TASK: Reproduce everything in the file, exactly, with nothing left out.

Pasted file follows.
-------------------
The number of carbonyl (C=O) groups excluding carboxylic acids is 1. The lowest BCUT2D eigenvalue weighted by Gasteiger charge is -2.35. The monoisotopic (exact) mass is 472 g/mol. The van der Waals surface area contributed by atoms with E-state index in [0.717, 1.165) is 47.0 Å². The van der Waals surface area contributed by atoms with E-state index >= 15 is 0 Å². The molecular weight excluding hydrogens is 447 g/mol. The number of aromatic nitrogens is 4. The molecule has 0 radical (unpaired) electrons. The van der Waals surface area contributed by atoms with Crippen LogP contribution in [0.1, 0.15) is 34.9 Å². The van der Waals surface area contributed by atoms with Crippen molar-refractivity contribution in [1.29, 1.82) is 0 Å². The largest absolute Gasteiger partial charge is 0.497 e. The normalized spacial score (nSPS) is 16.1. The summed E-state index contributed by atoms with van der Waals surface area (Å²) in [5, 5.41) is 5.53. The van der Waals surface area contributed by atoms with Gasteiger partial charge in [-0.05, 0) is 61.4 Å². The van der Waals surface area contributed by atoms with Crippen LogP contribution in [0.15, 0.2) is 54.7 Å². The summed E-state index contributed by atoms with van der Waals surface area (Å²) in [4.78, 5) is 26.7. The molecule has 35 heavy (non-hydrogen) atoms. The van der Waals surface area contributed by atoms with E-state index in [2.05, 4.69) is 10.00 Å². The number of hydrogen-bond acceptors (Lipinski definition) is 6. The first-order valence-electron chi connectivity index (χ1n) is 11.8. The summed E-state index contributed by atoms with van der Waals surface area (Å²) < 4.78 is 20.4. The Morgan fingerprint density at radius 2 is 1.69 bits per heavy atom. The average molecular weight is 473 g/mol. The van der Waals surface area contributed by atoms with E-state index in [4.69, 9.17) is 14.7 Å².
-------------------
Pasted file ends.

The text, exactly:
The number of carbonyl (C=O) groups excluding carboxylic acids is 1. The lowest BCUT2D eigenvalue weighted by Gasteiger charge is -2.35. The monoisotopic (exact) mass is 472 g/mol. The van der Waals surface area contributed by atoms with E-state index in [0.717, 1.165) is 47.0 Å². The van der Waals surface area contributed by atoms with E-state index >= 15 is 0 Å². The molecular weight excluding hydrogens is 447 g/mol. The number of aromatic nitrogens is 4. The molecule has 0 radical (unpaired) electrons. The van der Waals surface area contributed by atoms with Crippen LogP contribution in [0.1, 0.15) is 34.9 Å². The van der Waals surface area contributed by atoms with Crippen molar-refractivity contribution in [1.29, 1.82) is 0 Å². The largest absolute Gasteiger partial charge is 0.497 e. The normalized spacial score (nSPS) is 16.1. The summed E-state index contributed by atoms with van der Waals surface area (Å²) in [5, 5.41) is 5.53. The van der Waals surface area contributed by atoms with Gasteiger partial charge in [-0.05, 0) is 61.4 Å². The van der Waals surface area contributed by atoms with Crippen LogP contribution in [0.15, 0.2) is 54.7 Å². The summed E-state index contributed by atoms with van der Waals surface area (Å²) in [4.78, 5) is 26.7. The molecule has 35 heavy (non-hydrogen) atoms. The van der Waals surface area contributed by atoms with E-state index in [2.05, 4.69) is 10.00 Å². The number of hydrogen-bond acceptors (Lipinski definition) is 6. The first-order valence-electron chi connectivity index (χ1n) is 11.8. The summed E-state index contributed by atoms with van der Waals surface area (Å²) < 4.78 is 20.4. The Morgan fingerprint density at radius 2 is 1.69 bits per heavy atom. The average molecular weight is 473 g/mol. The van der Waals surface area contributed by atoms with E-state index in [4.69, 9.17) is 14.7 Å².